Book Review: "God’s Green Earth" by Maddie Dumas

God’s Green Earth by Maddie Dumas

Maddie Dumas, author of God's Green Earth, believes there are no coincidences in life, only God-instances – and the fact that I am reviewing this book at this time in my life feels like an incredible God-instance. I, like Maddie, don’t consider myself a gardener, but I have been feeling myself being drawn, further and deeper, deeper and further, into celebrating the growth of plants, seeing that growth as a stunning example of God’s masterful work. I imagine delving my hands into the earth’s rich soil, smelling sunshine, and I contemplate the trees, amazed at how they unfold, capturing the sun’s energy while also sending their roots deep into the ground.

Maddie’s book focuses on the theme of gardening and greenery as she explores and shares her faith, with the first chapter containing this compelling imagery: “Can you see it? Can you just imagine it? The lush, green grass between your toes. Flowers in every color of the rainbow. Huge elephant ears and towering oaks. Vivid red apples and purple grapes. The sun is shining through the canopy of trees, not too bright, not too hot, but just enough to warm your shoulders and illuminate your surroundings.”

In chapter two, she explores the concept of the fruits of our labor; sometimes, we see them – and, other times, we don’t. She uses examples from mission trips to illustrate her point (that we don’t always see how our actions are used by God) – and the same is true in our daily lives, even if we never travel far from home. We live in a hurry-up, why-can’t-I-have-it-now world, as she points out, a world where “We get upset when we don’t get ‘likes’ immediately after posting pictures on Instagram, or when our food takes too long to be delivered at restaurants.”

Patience. It’s time for more patience, both in any gardening that we do and in our lives, overall.

Plants take time to grow (so why shouldn’t we?). “We plant seeds,” she writes, “provide nutritious soil, water, sunlight, and then we wait. We forget God’s affinity for gardening. Sometimes we need a little, well, a lot of cultivating. God knows the perfect soil for each of our needs. He knows when we need a little rain or a few days of sunshine.”

God’s Green Earth contains 18 chapters, each one exploring a different aspect of faith through the lens of the growth of plants. Scriptures are sprinkled throughout the book, along with occasional other quotes from a hymn or other source.

Throughout the book, Maddie invites us to look at the world of greenery in a new way. Near its conclusion, she writes the following: “The next time you receive a bouquet of flowers or see a plate of fresh produce, take it at more than face value. Thank God for the meaning behind it. Reflect on the soil in which it grew, the seed that started it all, the sun and water that nourished it, and the Creator who designed it to begin with. Think of the hands God equipped to plant it and the time it took to grow. Apply it to your life and see just how God has grown you from a tiny seed to the flourishing person you are today. It is only by God’s grace.”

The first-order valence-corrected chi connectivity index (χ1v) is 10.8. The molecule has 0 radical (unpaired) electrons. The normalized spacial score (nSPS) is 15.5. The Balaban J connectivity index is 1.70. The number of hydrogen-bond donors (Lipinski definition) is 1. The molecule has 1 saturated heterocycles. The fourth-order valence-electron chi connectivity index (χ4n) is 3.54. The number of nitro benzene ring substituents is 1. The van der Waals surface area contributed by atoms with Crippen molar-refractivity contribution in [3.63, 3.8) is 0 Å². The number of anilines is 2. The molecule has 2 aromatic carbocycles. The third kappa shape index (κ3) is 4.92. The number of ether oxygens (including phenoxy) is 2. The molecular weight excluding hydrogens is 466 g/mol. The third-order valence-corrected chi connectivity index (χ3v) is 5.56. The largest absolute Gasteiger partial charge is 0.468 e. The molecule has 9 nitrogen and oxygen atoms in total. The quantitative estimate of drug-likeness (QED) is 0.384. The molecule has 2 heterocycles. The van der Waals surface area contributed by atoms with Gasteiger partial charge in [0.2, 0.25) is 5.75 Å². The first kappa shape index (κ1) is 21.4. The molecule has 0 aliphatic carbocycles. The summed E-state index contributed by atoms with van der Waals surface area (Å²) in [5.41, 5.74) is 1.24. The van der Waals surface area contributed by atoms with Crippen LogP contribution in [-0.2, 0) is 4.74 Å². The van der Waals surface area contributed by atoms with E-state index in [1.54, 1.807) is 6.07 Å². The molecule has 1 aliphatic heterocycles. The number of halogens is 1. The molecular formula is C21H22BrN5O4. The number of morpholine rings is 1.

Although this book was not written in a format that includes writing prompts, it could be used in that way because the concept of life and growth is inherent in plant life and is therefore natural fodder for introspection.  Readers could take snippets of the book that call to them and free write about what that particular passage means to them. As just one example, you could read the conclusion of this book, and then literally gaze at a floral bouquet or fresh salad before beginning to write. What fresh insights about life and faith arise?

More about Maddie

Maddie blogs at Jesus and Jello. She has a degree in Family and Child Studies, with a minor in Religious Studies, graduating from Louisiana State University. As a certified child life specialist, she focuses on making hospital experiences less stressful for children and families as they navigate the challenges associated with chronic illness. Married to Daniel, the couple has two children: Hudson and Harrison. God’s Green Earth was published by Westbow Press.

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